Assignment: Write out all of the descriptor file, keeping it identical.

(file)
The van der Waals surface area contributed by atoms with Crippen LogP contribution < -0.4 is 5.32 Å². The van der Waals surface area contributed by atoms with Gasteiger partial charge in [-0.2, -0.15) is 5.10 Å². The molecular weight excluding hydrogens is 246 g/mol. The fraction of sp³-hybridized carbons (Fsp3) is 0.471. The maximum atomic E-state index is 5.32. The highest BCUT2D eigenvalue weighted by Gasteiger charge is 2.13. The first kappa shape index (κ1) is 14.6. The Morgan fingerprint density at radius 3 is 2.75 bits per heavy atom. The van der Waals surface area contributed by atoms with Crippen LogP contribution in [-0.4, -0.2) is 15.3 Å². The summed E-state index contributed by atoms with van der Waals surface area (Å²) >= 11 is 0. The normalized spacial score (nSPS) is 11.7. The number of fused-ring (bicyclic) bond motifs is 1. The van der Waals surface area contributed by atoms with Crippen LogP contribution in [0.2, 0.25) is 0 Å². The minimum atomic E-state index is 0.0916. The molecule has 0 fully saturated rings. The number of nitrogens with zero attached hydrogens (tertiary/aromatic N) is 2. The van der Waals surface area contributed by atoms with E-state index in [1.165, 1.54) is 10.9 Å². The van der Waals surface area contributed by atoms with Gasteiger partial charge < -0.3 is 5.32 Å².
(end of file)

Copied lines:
The van der Waals surface area contributed by atoms with Crippen LogP contribution < -0.4 is 5.32 Å². The van der Waals surface area contributed by atoms with Gasteiger partial charge in [-0.2, -0.15) is 5.10 Å². The molecular weight excluding hydrogens is 246 g/mol. The fraction of sp³-hybridized carbons (Fsp3) is 0.471. The maximum atomic E-state index is 5.32. The highest BCUT2D eigenvalue weighted by Gasteiger charge is 2.13. The first kappa shape index (κ1) is 14.6. The Morgan fingerprint density at radius 3 is 2.75 bits per heavy atom. The van der Waals surface area contributed by atoms with Crippen LogP contribution in [-0.4, -0.2) is 15.3 Å². The summed E-state index contributed by atoms with van der Waals surface area (Å²) >= 11 is 0. The normalized spacial score (nSPS) is 11.7. The number of fused-ring (bicyclic) bond motifs is 1. The van der Waals surface area contributed by atoms with Crippen LogP contribution in [0.2, 0.25) is 0 Å². The minimum atomic E-state index is 0.0916. The molecule has 0 fully saturated rings. The number of nitrogens with zero attached hydrogens (tertiary/aromatic N) is 2. The van der Waals surface area contributed by atoms with E-state index in [1.165, 1.54) is 10.9 Å². The van der Waals surface area contributed by atoms with Gasteiger partial charge < -0.3 is 5.32 Å².